In today’s day and age, with the advancement of automation and technology, it’s no surprise that people spend more time sitting. It’s no surprise to us that the term coined: smoking is the new sitting, has much to do with our benevolence these days, with the emergence of more science showing the dangers of sitting all day. Here are 5 quick, practical tips to incorporate into your daily routine to offset the negative effects of sitting.
1. STAND DURING PHONE CALLS
Commit to standing wherever you take a call. There is no reason to be clamped down to your desk whilst making a call. Use a headset. Stand up, walk the stairs. Do calf raises. Find ways to make full use of the time to incorporate movement which would take you away from your computer or desk. Same applies when you are waiting for a program to load, or a file to print – GET UP AND MOVE
2. GET YOUR EYES CHECKED
Poor vision contributes to bad posture. If you are unable to see the screen clearly, this can cause you to crane your neck, or compensate by sitting closer to the screen which will damage your vision more. Get your eyes checked and in proper condition; your body will follow.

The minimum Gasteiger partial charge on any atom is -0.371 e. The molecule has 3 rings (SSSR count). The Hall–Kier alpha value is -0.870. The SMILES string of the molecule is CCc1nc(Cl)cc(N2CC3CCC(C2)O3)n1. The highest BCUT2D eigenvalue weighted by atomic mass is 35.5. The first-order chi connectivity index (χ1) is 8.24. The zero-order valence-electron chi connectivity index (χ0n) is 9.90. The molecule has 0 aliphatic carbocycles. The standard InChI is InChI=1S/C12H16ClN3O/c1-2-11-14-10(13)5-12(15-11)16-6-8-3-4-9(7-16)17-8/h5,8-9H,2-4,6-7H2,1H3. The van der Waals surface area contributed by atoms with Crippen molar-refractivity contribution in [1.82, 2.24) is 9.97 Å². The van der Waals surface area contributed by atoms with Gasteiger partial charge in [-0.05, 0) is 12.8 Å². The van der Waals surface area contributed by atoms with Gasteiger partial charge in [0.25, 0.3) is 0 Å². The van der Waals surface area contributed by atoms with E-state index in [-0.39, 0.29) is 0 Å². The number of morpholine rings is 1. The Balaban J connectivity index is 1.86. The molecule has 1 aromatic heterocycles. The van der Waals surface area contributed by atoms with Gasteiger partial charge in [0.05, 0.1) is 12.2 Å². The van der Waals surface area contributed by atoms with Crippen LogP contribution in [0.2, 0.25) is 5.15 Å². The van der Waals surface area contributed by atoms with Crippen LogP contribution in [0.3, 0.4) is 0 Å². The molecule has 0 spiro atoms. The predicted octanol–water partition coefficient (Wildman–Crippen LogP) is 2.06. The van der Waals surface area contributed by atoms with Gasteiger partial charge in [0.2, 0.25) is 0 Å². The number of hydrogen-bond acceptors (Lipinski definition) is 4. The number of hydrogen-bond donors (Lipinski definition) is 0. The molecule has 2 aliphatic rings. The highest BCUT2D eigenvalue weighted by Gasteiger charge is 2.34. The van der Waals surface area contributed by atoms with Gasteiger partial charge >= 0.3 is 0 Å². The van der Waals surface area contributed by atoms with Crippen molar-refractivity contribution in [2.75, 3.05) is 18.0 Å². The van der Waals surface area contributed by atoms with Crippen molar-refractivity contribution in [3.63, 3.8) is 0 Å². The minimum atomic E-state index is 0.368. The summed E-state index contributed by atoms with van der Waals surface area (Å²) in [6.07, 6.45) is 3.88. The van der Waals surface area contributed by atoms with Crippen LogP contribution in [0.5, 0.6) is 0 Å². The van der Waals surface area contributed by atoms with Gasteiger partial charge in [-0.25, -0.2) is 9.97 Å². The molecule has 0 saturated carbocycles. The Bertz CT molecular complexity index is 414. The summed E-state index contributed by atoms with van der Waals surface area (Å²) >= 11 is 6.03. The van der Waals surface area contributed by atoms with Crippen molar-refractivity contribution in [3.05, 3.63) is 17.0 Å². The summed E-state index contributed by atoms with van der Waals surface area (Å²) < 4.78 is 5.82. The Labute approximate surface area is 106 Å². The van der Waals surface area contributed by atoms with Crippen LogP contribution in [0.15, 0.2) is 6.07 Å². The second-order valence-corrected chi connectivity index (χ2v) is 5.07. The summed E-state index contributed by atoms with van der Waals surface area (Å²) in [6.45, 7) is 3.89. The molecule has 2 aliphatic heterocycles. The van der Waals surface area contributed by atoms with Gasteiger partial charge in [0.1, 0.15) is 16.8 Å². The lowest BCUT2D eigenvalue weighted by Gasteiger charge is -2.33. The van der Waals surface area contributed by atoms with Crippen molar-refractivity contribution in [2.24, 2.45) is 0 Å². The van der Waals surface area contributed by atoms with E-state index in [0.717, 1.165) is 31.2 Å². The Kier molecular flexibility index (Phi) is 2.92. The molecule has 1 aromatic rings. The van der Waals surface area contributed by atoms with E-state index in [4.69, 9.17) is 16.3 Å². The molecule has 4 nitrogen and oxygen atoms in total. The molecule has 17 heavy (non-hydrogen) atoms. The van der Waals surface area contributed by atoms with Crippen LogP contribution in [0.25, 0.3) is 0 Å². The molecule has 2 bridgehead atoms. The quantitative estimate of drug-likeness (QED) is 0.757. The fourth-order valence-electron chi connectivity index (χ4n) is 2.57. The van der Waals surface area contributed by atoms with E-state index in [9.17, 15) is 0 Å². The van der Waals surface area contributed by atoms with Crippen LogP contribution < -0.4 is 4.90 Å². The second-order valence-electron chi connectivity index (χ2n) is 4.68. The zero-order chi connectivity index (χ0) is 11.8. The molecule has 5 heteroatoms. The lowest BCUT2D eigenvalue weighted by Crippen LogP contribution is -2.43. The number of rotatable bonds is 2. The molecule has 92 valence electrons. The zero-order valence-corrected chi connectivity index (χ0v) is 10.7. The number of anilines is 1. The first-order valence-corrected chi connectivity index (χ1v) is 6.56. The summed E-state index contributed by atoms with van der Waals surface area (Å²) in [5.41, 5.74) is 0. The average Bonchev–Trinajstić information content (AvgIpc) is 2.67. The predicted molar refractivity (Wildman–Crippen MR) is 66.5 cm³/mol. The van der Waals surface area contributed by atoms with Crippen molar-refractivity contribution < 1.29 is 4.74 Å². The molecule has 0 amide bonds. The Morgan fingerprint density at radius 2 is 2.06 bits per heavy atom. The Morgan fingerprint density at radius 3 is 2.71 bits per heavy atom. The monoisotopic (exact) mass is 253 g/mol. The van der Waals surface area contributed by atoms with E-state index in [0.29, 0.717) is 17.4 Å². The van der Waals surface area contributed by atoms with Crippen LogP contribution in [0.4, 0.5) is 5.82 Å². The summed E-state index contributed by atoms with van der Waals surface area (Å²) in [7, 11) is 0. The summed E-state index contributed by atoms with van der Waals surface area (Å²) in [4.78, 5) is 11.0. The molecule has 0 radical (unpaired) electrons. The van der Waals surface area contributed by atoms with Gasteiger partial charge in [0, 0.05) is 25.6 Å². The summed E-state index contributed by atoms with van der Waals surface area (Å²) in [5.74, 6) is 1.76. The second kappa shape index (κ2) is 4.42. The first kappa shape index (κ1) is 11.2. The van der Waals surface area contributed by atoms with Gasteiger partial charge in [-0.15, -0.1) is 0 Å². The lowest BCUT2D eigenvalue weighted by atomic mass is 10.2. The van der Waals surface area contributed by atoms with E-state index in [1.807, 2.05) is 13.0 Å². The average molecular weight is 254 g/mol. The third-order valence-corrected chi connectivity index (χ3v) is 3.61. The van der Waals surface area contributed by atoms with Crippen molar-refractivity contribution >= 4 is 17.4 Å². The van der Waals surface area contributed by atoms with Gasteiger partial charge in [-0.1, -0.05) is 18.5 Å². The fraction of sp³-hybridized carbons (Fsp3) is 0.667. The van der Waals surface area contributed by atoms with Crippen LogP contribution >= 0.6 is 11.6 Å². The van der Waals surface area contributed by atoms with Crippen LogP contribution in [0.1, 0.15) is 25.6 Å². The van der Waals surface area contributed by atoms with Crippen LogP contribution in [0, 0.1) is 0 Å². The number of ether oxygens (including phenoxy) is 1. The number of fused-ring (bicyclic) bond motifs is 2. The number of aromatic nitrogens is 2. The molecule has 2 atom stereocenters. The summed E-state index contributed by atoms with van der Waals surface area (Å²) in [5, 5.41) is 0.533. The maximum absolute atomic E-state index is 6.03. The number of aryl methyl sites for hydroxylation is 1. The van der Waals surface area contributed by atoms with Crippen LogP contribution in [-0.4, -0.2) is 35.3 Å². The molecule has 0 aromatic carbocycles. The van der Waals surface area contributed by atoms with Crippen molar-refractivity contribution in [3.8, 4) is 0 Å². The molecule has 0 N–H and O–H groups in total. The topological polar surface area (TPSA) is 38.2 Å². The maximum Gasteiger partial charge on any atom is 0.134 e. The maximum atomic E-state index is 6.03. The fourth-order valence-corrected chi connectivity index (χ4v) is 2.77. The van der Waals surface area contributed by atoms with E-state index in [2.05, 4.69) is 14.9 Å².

3. MAKE TIME TO WALK DURING YOUR LUNCH BREAK
There is nothing worse than sitting for 8 hours straight in front of a computer screen uninterrupted under poor or glaring light. Don’t go out, pack lunch and go back and eat at yourdesk. Instead go for a walk, move, stretch. Cardio will release endorphins which will help you power through the afternoon slump.
4. MAINTAIN GOOD POSTURE WHILE STANDING
MAKE THE MOST OF YOUR STANDING TIME. Don’t compromise your ergonomic form and effectiveness with bad posture. Keep your spine neutral and your core engaged. This is important to maximize the full benefit of standing when taking a break from sitting. If you slouch while standing, you are defeating the entire purpose of staying out of your chair
5. BUY A BALL TO INCORPORATE INTO YOUR STRETCHING SESSIONS
A golf or tennis ball becomes a useful tool and a great ally at work. Keep one in your desk drawer to target tight areas (adductors, hamstrings, upper traps, etc). Do your research on how to use proper form and technique when incorporating a new stretching element.
Physiotherapist of Your Physio